Dr Diana Garay-Baquero is a researcher in the academic unit of clinical and experimental sciences at the University of Southampton. Diana is part of a small team that is currently working on a personal respirator for healthcare professionals treating COVID-19 (PeRSo). She has a PhD in biomedical science and has recently started a new postdoctoral position.
“We experienced how PeRSo helped to minimise the risk of infection of medical staff at University Hospital Southampton while treating COVID-19 patients and how it resolved some of the supply chain issues associated with disposable PPE, which is a significant challenge around the world.”
Two big passions
I have two big passions: education as a way to promote social development; and translation of scientific research to improve life quality.
I majored in chemistry and education in Colombia. During my studies, I was amazed by the diversity of mechanisms proteins use to mediate all sorts of biological functions and decided to do an MSc in biochemistry.
My project involved the analysis of the membrane proteome related to invasive phenotype in cervical cancer. This project allowed me to visit Brazil to train in mass spectrometric techniques and got me interested in pursuing a PhD.
I did my PhD in biomedical science at the University of Southampton where I focused on finding new protein biomarkers to improve active tuberculosis diagnosis.
Currently, I am a postdoctoral researcher at the University of Southampton interested in unconventional T cell responses in human tuberculosis.
PeRSo-DW is a project that aims to enable local manufacture of personal respirators in the developing world.
To do so, we have made our device specification completely open, generated videos and material describing our journey with PeRSo and our current prototype and created a website to share our project allowing people around the world to openly access to this information.
My main role in the project is to support the website design, manage the communication with people interested in PeRSo-DW around the world and create networks that could potentially facilitate the local manufacture of personal respirators.
Currently, personal respirators based on the PeRSo prototype are been developed in Colombia, Bangladesh and Ethiopia. We also have a Spanish and Italian version of our website to facilitate access to the information.
Taking our prototype to the COVID-19 frontline
Our prototype consists of a fabric hood, which covers the wearer’s head, and a plastic visor to protect their face.
A small portable unit delivers clean air through a High-Efficiency Particulate Air (HEPA) filter to the wearer from a battery-powered fan pack mounted on a belt. In this way, filtered air is continuously delivered to the wearer for eight to nine hours. Additionally, our design is lightweight and quiet which makes it comfortable to use.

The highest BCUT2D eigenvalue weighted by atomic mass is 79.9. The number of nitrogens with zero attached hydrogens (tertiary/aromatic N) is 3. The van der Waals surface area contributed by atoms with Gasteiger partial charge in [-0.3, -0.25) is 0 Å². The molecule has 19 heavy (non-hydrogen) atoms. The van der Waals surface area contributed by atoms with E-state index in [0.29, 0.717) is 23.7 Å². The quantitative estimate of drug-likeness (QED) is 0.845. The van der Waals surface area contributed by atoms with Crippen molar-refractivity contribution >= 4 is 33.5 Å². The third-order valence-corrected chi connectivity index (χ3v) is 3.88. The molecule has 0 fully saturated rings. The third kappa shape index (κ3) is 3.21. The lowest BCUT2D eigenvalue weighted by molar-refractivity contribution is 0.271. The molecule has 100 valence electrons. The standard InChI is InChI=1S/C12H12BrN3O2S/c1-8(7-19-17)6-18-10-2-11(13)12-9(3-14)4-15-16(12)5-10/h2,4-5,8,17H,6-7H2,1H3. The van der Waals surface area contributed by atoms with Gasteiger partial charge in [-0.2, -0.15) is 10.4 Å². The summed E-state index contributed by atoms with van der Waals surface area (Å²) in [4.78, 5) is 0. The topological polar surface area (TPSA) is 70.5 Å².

The main interest of all the members of the PeRSo-DW team was to take our experience developing a personal respirator to support the NHS frontline fight against COVID-19 in a timely manner and make it available to local manufacturers around the world.
We experienced how PeRSo helped to minimise the risk of infection of the medical staff at University Hospital Southampton while treating COVID-19 patients and resolve some of the supply chain issues associated with disposable PPE, which is a significant challenge around the world.
However, we are aware that the availability of many of the components required for PeRSo is limited or inexistent in many parts of the world, hence we are currently working on prototypes built with everyday materials that could be relevant to these conditions.
At the moment we are actively working on producing prototypes conducive to poor-resource settings, easy to build with everyday materials that can be locally produced and tested for safety.
I am currently also working on a very exciting project focused on understanding unconventional T cell responses in human tuberculosis. This project could help us to uncover novel immune mechanisms in tuberculosis, which could inform the future development of vaccines.
I am very grateful to be part of PeRSo-DW, a team continuously working to support frontline medical staff fight against COVID-19 around the world, and I hope we can keep building a community of practice around personal respirators that can better protect healthcare and key workers.
In addition, I am working towards a strong research collaboration between Colombia institutes and the University of Southampton to study infectious diseases using new technologies.
I strongly believe that collaboration across disciplines and research groups is key to keep advancing knowledge and innovative solutions to face global healthcare challenges.